Six Terrific Tudors
The Tudor period was a fascinating time in English history. Starting with Henry Tudor, who claimed the English throne from Richard III, to his second son and heir Henry VIII, through to Edward VI, Lady Jane Grey, Mary I and ending with Gloriana, Elizabeth I, the Tudors made their mark upon the formation of England as we know it today. When asked to choose six Tudor people who I found most interesting I have to admit I found the task quite difficult! With so many compelling people it took me some time to narrow the list down but below are the six people from the Tudor period that I find the most fascinating.
(Born: c.1500 at Blickling Hall, Died: July 1543 Rochford Hall).
Mary Boleyn has always been a source of utter fascination for me. She is nearly always overshadowed by her more famous sister Anne Boleyn and yet she led quite a remarkable life. Venturing to France at just fourteen years of age as part of the entourage of Mary Tudor, sister of King Henry VIII, she is rumoured to have caught the attention of the French king Francis I. Returning to England, she married and then attracted the attention of King Henry VIII, becoming his mistress for approximately three years (and conceiving two children during this time period). When her husband died, Mary served her sister faithfully until she dared to defy the ‘rules’. Mary did the unthinkable, she married for love. She was the sister in law of a king and yet she chose to marry a man who was just a simple soldier. She and her husband were banished from court for their actions and yet Mary did not regret her marriage. As she stated in a letter to Thomas Cromwell “I had rather beg my bread with him than to be the greatest queen in Christendom”. Mary survived the tragic executions of her sister and brother and died in relative obscurity in 1543. Of all the Boleyns, it was Mary who found love and peace in her final years.
(Born: 1484, Died: 22 August 1545).
I have always found Charles Brandon to be the most fascinating man in Tudor history. He came from relative obscurity, his father dying defending Henry Tudor at the Battle of Bosworth. He became close friends with Henry VIII when the king was just a prince and he managed to become the king’s best friend, working his way up to the status of Duke of Suffolk. Brandon seemed to be able to defy all the odds and not only keep his head but also retain his close friendship with Henry VIII. He married Henry’s younger sister Mary without the king’s permission, an act which was considered treason, and yet he did not lose his life. Instead, the marriage was made official and all Brandon faced was a fine. He almost seriously injured the king in a jousting accident, yet Henry laughed it off. He dared to speak against Henry’s affection towards Anne Boleyn and all Brandon faced was a short banishment from court.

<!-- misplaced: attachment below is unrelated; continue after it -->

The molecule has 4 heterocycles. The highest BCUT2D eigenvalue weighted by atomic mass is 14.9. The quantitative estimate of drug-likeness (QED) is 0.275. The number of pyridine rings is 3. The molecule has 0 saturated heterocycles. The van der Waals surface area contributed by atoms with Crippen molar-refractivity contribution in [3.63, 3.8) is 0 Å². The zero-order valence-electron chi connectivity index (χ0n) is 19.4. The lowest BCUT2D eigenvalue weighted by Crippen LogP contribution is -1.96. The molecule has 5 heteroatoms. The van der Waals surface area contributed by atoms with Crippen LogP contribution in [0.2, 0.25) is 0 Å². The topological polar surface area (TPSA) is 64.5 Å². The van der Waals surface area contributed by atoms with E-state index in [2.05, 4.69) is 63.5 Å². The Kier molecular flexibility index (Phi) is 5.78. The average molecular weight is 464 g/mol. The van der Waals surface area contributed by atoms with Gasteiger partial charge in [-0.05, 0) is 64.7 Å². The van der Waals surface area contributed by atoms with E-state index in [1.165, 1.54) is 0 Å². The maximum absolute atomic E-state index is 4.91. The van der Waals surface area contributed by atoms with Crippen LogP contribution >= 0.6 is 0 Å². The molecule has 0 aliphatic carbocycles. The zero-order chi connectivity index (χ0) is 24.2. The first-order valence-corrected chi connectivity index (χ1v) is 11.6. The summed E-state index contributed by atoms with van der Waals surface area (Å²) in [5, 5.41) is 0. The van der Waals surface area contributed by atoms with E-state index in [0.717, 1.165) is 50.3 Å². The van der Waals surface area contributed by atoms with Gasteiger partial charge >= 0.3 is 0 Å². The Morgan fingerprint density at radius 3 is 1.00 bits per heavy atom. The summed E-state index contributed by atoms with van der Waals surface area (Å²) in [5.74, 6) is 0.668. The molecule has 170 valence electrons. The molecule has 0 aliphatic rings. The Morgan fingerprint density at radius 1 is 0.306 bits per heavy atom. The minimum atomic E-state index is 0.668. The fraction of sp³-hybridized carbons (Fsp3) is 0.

Brandon became one of the most important men in England, the Duke of Suffolk, best friend to the king and it seemed as though he could do no wrong. Was his status simply because he was best friend to the king or was it something more? I see Charles Brandon as a man who knew how to read Henry VIII. He knew the man so well that he knew when to flatter the king, knew when to push, knew when to say yes to him and knew when he could say no. Brandon was an incredibly smart man who in an ever-changing England was able to successfully read and negotiate the situations around him. Not only did he retain his friendship with the king until his death, but he was also honoured by Henry VIII by being buried at St George’s Chapel, Windsor Castle.
(Born: c.1501, Died 19 May 1536).
I have always been captivated by Anne Boleyn. I remember hearing about her when I was a young woman, being told about a Queen of England who lost her head and wondering why that happened. Anne Boleyn’s life is fascinating – the daughter of an up-and-coming courtier, she rose to become the love interest of King Henry VIII, one of the most powerful and enigmatic men in history. She would not settle for being a mistress, as her older sister had been, and defied the odds by becoming queen. Yet in three short years, it would all crumble around her and she would face the executioner on trumped up charges of incest, adultery and plotting the king’s death.
Most historians believe that there is no truth behind the charges against Anne and I must agree. Yet it is more than becoming Queen of England that I find interesting about Anne Boleyn. I find her to be a very strong, determined woman. She knew what she wanted and went after it with both hands and a strong heart. She had a passionate faith which she wished to share with those around her. She gave to charities and seemed to genuinely care for the causes of her friends. Some see her as a husband stealer, others as the woman that brought the Reformation to England, yet I see her as a woman before her time. I can only wonder just what Anne Boleyn would have done with herself had she been born in today’s society… I believe the possibilities are endless.